8. It will be seen that section 167(2) draws a distinction between persons who are homeless (within the meaning of section 175) and those to whom a duty is owed by a local housing authority, inter alia, under various provisions of Part VII of the 1996 Act. Those to whom a duty is owed under these provisions include homeless persons to whom an authority owes a duty to secure that accommodation is available for his or her occupation (section 193(2)). That duty is discharged, inter alia, by securing that suitable accommodation provided by them or by some other person is available (section 206(1)). The appellant is a person to whom the Council owes a duty under section 193(2) which it is currently discharging under section 206.

    The Scheme

  9. The Scheme is based on the award of points. In accordance with Government policy that there should be an element of choice in the allocation of housing, each vacant property is advertised. Applicants are given points to reflect their priority according to certain criteria, and are informed of the types of property for which they are eligible. The applicant with the highest number of points is offered the property. There are far more applicants who fall within section 167(2) (and are therefore entitled to reasonable preference) than there are available properties in which to accommodate them. As at 10 November 2005, the Council had 17,757 applicants on its waiting list for housing under Part VI. At that time, it had approximately 12,000 units within the borough at its disposal, including those that were then occupied. There were approximately 2,300 homeless persons to whom the Council accepted that it owed a duty under section 193(2) and who had been placed in temporary accommodation. The total number of properties that were allocated under the Scheme was just under 800 in 2004/05.

  10. The points system is set out in Annex I to the Scheme. It is detailed and complex. I need refer only to certain elements of it:

    ``Insecurity of Tenure

    30 points if the applicant is living without security of tenure e.g. lodger or guest or street homeless.

    50 points if the applicant is a tenant who has received notice to quit and has no defence to eviction proceedings


    the applicant has been accepted under our Homeless at home scheme


    is living in a refuge because of domestic violence.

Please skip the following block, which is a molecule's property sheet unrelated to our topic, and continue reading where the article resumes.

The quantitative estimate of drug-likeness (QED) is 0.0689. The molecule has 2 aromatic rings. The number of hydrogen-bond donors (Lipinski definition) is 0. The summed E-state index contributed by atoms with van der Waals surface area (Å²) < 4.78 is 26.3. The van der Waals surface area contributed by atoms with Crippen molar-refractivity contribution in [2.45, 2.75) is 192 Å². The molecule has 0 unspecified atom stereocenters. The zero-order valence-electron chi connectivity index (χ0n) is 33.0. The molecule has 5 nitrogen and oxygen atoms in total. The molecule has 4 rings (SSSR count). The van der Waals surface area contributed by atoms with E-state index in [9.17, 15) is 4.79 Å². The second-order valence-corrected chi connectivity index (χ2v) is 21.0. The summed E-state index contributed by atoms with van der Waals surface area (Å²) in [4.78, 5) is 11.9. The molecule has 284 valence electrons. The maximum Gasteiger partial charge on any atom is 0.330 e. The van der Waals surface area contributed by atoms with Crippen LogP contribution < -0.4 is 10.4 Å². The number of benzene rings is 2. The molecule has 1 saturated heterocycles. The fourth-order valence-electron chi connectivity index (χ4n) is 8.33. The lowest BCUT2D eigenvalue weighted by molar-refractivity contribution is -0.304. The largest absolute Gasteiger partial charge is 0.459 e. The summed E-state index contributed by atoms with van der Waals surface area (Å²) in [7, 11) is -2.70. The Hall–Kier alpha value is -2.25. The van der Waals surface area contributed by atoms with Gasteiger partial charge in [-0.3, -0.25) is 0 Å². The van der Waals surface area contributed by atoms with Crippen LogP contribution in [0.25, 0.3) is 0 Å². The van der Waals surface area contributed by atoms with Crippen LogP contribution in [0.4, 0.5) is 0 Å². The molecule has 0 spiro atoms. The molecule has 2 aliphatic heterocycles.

75 points if the applicant is living in emergency homeless accommodation provided by Barnet Council.

    These points will be reduced to 10 if the applicant is found to be intentionally homeless or if the duties under Part VII of the Housing Act 1996 cease.

    Applicants qualifying for 30 or 50 points can also qualify for points for overcrowding, shared facilities etc. Applicants qualifying for 75 points cannot get additional points for overcrowding or poor facilities.

    300 points if living in leased homeless accommodation provided by Barnet Council about to be returned to the landlord.

    Homeless/Reasonable Preference points

    10 points for homeless households needing family sized accommodation* owed certain duties under the homeless legislation by Barnet Council**.

    75 points for homeless childless households needing one bedroom/studio accommodation owed certain duties under the homeless legislation by Barnet Council**

    *as defined in Annex 2

    **under sections 65(2) and 68(2) of Part III of the Housing Act 1985 and sections 190(2), 192(3), 193(2) and 195(2) of Part VII of the Housing Act 1996 as amended.

    Discretionary points

    10 points to homeless households owed a rehousing duty by Barnet Council prior to introduction of the 1996 Housing Act.''

  11. In addition, an applicant is entitled to 10 ``time points'' for each year since joining the Register, subject to a maximum of 5 years or 50 points. Those households unable (on financial grounds) to meet their own housing needs are entitled to 100 ``income points''. Those who are entitled to ``Barnet Residency points'' are entitled to 200 points: they include those who live in the Borough and have done so by choice for the last two years. Finally, there is a category of ``Exceptional needs''. Those who are in this category are entitled to 500 points. They include, for example, (i) young people leaving the care of the Council put forward by Social Services and (ii) Council leaseholders displaced due to the imminent demolition of their property as part of redevelopment who are unable to pursue home ownership due to reasons of extreme financial, social or...

To continue reading